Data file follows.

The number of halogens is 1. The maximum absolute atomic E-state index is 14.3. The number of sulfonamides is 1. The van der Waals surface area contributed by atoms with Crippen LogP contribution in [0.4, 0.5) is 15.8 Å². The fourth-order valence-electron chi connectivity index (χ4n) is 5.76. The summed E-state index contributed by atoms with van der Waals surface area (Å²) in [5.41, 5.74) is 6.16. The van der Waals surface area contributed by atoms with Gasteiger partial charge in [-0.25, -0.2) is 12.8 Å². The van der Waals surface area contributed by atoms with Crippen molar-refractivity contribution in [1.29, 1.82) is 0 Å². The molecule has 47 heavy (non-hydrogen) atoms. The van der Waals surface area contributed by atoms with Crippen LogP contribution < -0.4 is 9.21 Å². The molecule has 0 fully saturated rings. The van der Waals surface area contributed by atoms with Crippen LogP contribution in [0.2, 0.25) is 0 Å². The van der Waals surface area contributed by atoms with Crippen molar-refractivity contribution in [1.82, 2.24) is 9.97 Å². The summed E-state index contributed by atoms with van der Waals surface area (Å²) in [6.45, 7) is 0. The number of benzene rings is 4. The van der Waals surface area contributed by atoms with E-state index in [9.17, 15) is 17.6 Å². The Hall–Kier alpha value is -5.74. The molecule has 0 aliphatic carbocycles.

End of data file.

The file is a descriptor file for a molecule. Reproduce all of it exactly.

The number of halogens is 1. The maximum absolute atomic E-state index is 14.3. The number of sulfonamides is 1. The van der Waals surface area contributed by atoms with Crippen LogP contribution in [0.4, 0.5) is 15.8 Å². The fourth-order valence-electron chi connectivity index (χ4n) is 5.76. The summed E-state index contributed by atoms with van der Waals surface area (Å²) in [5.41, 5.74) is 6.16. The van der Waals surface area contributed by atoms with Gasteiger partial charge in [-0.25, -0.2) is 12.8 Å². The van der Waals surface area contributed by atoms with Crippen molar-refractivity contribution in [1.29, 1.82) is 0 Å². The molecule has 47 heavy (non-hydrogen) atoms. The van der Waals surface area contributed by atoms with Crippen LogP contribution < -0.4 is 9.21 Å². The molecule has 0 fully saturated rings. The van der Waals surface area contributed by atoms with Crippen LogP contribution in [0.2, 0.25) is 0 Å². The van der Waals surface area contributed by atoms with Crippen molar-refractivity contribution in [1.82, 2.24) is 9.97 Å². The summed E-state index contributed by atoms with van der Waals surface area (Å²) in [6.45, 7) is 0. The number of benzene rings is 4. The van der Waals surface area contributed by atoms with E-state index in [9.17, 15) is 17.6 Å². The Hall–Kier alpha value is -5.74. The molecule has 0 aliphatic carbocycles.